From John Hagel’s latest post – we need to change focus from efficiency to learning:
“…..why do we even come together in institutions such as firms? Almost 80 years ago, Ronald Coase won the Nobel Prize in Economics for an essay that suggested that we do this for the sake of scalable efficiency — it costs less to coordinate activity within a firm than across independent entities. At the time, this was a remarkably accurate description of the rationale driving the emergence of large corporations around the world.
But times have changed. As the complexity of our environment increases, we need to step back and reassess this rationale. The cost and difficulty of coordinating activities across entities, on a global scale, is far lower now. The pace of change is accelerating and the degree of uncertainty increasing. Perhaps a new rationale will be required to drive institutional success in the future. Perhaps we need to move from a rationale of scalable efficiency to one of scalable learning — designing institutions and architectures of relationships across institutions that help all participants to learn faster as more participants join.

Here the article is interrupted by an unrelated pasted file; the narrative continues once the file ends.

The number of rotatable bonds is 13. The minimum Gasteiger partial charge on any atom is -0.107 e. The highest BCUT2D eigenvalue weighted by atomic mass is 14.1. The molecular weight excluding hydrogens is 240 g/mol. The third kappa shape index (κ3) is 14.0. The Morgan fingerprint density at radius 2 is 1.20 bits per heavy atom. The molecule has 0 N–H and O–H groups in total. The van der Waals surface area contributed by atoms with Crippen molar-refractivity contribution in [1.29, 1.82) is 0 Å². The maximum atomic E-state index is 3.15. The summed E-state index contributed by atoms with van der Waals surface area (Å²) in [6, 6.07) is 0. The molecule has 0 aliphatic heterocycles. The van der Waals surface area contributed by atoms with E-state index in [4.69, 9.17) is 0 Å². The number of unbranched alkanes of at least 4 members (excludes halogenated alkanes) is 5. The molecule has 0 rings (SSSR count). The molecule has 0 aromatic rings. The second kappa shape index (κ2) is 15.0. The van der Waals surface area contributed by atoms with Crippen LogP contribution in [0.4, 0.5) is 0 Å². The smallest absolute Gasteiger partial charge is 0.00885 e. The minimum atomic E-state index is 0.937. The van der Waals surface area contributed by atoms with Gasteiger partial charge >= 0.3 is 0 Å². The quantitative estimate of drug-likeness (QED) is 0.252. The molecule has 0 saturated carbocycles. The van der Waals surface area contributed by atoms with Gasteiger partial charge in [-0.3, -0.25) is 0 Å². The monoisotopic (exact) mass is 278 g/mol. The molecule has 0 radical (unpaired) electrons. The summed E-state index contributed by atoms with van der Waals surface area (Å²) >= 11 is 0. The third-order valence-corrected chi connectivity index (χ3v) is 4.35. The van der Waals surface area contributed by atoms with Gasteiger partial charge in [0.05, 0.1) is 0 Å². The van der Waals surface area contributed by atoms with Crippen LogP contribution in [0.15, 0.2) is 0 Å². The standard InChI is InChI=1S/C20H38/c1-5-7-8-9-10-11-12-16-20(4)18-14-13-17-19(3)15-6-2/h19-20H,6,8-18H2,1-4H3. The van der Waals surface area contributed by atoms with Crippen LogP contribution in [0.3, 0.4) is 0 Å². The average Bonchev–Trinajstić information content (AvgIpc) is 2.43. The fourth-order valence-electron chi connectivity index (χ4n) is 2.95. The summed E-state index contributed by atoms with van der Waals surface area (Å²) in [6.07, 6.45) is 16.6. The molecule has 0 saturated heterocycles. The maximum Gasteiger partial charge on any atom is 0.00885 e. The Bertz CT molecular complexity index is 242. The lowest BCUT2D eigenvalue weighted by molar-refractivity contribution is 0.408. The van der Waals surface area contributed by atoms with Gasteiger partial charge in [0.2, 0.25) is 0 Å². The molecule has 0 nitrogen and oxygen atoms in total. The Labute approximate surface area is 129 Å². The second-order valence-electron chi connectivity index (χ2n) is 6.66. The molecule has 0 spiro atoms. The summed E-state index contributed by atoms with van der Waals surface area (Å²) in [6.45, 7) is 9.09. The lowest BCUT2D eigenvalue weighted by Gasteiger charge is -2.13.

Drucker didn’t quite frame it in these terms, but perhaps we need to expand our focus on innovation beyond the narrow frame of technology and product innovation. If we are to successfully adapt to the escalating complexity of our environment, we need to invest more time and energy in exploring institutional innovation. “